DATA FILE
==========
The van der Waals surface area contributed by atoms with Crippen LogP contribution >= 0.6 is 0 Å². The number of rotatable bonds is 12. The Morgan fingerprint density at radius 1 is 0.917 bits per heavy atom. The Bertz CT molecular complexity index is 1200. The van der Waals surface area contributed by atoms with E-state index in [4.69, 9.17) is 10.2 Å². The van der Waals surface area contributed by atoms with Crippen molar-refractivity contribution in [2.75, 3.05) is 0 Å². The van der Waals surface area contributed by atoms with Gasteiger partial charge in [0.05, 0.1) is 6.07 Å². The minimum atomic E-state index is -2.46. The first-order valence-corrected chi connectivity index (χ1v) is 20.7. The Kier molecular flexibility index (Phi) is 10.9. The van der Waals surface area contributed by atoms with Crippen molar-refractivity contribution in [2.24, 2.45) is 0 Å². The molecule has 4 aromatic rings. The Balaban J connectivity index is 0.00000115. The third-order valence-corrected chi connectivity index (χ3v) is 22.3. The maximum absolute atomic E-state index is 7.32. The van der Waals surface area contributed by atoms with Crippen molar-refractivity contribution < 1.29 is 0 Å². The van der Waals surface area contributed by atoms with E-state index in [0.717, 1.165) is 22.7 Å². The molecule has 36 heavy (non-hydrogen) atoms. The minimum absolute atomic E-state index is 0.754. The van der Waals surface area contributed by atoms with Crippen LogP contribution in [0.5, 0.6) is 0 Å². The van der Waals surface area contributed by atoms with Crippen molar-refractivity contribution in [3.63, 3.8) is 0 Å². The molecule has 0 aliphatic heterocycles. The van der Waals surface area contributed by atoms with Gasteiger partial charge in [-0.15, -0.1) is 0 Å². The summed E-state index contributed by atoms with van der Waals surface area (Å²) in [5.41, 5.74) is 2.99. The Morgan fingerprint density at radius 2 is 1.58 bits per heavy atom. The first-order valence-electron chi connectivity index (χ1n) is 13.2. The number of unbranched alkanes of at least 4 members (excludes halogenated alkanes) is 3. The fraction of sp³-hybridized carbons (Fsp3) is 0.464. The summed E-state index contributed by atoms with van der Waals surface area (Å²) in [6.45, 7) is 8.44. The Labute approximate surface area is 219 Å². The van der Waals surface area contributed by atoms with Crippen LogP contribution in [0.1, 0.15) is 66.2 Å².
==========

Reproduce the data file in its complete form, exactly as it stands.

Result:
The van der Waals surface area contributed by atoms with Crippen LogP contribution >= 0.6 is 0 Å². The number of rotatable bonds is 12. The Morgan fingerprint density at radius 1 is 0.917 bits per heavy atom. The Bertz CT molecular complexity index is 1200. The van der Waals surface area contributed by atoms with E-state index in [4.69, 9.17) is 10.2 Å². The van der Waals surface area contributed by atoms with Crippen molar-refractivity contribution in [2.75, 3.05) is 0 Å². The van der Waals surface area contributed by atoms with Gasteiger partial charge in [0.05, 0.1) is 6.07 Å². The minimum atomic E-state index is -2.46. The first-order valence-corrected chi connectivity index (χ1v) is 20.7. The Kier molecular flexibility index (Phi) is 10.9. The van der Waals surface area contributed by atoms with Crippen molar-refractivity contribution in [2.24, 2.45) is 0 Å². The molecule has 4 aromatic rings. The Balaban J connectivity index is 0.00000115. The third-order valence-corrected chi connectivity index (χ3v) is 22.3. The maximum absolute atomic E-state index is 7.32. The van der Waals surface area contributed by atoms with Crippen molar-refractivity contribution < 1.29 is 0 Å². The van der Waals surface area contributed by atoms with E-state index in [0.717, 1.165) is 22.7 Å². The molecule has 36 heavy (non-hydrogen) atoms. The minimum absolute atomic E-state index is 0.754. The van der Waals surface area contributed by atoms with Crippen LogP contribution in [0.5, 0.6) is 0 Å². The van der Waals surface area contributed by atoms with Crippen molar-refractivity contribution in [3.63, 3.8) is 0 Å². The molecule has 0 aliphatic heterocycles. The van der Waals surface area contributed by atoms with Gasteiger partial charge in [-0.15, -0.1) is 0 Å². The summed E-state index contributed by atoms with van der Waals surface area (Å²) in [5.41, 5.74) is 2.99. The Morgan fingerprint density at radius 2 is 1.58 bits per heavy atom. The first-order valence-electron chi connectivity index (χ1n) is 13.2. The number of unbranched alkanes of at least 4 members (excludes halogenated alkanes) is 3. The fraction of sp³-hybridized carbons (Fsp3) is 0.464. The summed E-state index contributed by atoms with van der Waals surface area (Å²) in [6.45, 7) is 8.44. The Labute approximate surface area is 219 Å². The van der Waals surface area contributed by atoms with Crippen LogP contribution in [0.1, 0.15) is 66.2 Å².